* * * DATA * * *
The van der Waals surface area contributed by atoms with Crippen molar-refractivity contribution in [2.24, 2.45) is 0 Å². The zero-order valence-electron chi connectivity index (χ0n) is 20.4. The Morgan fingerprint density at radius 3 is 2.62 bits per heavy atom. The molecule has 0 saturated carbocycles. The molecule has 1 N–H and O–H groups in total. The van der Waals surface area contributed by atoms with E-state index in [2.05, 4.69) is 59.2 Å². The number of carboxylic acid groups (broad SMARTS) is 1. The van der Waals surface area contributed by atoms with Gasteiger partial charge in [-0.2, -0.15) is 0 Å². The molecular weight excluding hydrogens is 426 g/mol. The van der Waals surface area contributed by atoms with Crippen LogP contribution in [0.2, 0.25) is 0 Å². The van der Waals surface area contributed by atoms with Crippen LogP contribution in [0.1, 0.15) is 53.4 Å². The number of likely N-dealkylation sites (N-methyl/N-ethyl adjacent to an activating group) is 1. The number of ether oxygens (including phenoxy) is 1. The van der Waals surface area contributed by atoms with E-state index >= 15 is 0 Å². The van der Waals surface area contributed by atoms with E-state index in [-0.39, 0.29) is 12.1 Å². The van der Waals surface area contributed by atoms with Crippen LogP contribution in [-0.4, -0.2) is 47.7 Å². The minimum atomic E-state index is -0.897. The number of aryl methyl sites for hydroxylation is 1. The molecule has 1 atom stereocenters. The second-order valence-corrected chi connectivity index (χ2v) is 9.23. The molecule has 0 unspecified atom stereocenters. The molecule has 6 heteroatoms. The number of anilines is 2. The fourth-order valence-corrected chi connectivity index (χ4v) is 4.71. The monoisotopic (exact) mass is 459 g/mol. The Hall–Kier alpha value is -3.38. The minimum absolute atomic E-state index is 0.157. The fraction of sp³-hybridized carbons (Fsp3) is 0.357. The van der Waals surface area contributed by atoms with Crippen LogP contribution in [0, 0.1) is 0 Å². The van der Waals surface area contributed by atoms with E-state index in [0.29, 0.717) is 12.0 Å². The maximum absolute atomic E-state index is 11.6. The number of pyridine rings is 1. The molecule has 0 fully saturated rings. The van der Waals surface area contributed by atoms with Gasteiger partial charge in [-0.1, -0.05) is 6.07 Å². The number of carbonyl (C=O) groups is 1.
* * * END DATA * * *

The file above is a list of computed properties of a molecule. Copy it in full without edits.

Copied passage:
The van der Waals surface area contributed by atoms with Crippen molar-refractivity contribution in [2.24, 2.45) is 0 Å². The zero-order valence-electron chi connectivity index (χ0n) is 20.4. The Morgan fingerprint density at radius 3 is 2.62 bits per heavy atom. The molecule has 0 saturated carbocycles. The molecule has 1 N–H and O–H groups in total. The van der Waals surface area contributed by atoms with E-state index in [2.05, 4.69) is 59.2 Å². The number of carboxylic acid groups (broad SMARTS) is 1. The van der Waals surface area contributed by atoms with Gasteiger partial charge in [-0.2, -0.15) is 0 Å². The molecular weight excluding hydrogens is 426 g/mol. The van der Waals surface area contributed by atoms with Crippen LogP contribution in [0.2, 0.25) is 0 Å². The van der Waals surface area contributed by atoms with Crippen LogP contribution in [0.1, 0.15) is 53.4 Å². The number of likely N-dealkylation sites (N-methyl/N-ethyl adjacent to an activating group) is 1. The number of ether oxygens (including phenoxy) is 1. The van der Waals surface area contributed by atoms with E-state index >= 15 is 0 Å². The van der Waals surface area contributed by atoms with E-state index in [-0.39, 0.29) is 12.1 Å². The van der Waals surface area contributed by atoms with Crippen LogP contribution in [-0.4, -0.2) is 47.7 Å². The minimum atomic E-state index is -0.897. The number of aryl methyl sites for hydroxylation is 1. The molecule has 1 atom stereocenters. The second-order valence-corrected chi connectivity index (χ2v) is 9.23. The molecule has 0 unspecified atom stereocenters. The molecule has 6 heteroatoms. The number of anilines is 2. The fourth-order valence-corrected chi connectivity index (χ4v) is 4.71. The monoisotopic (exact) mass is 459 g/mol. The Hall–Kier alpha value is -3.38. The minimum absolute atomic E-state index is 0.157. The fraction of sp³-hybridized carbons (Fsp3) is 0.357. The van der Waals surface area contributed by atoms with Crippen LogP contribution in [0, 0.1) is 0 Å². The van der Waals surface area contributed by atoms with E-state index in [0.29, 0.717) is 12.0 Å². The maximum absolute atomic E-state index is 11.6. The number of pyridine rings is 1. The molecule has 0 fully saturated rings. The van der Waals surface area contributed by atoms with Gasteiger partial charge in [-0.1, -0.05) is 6.07 Å². The number of carbonyl (C=O) groups is 1.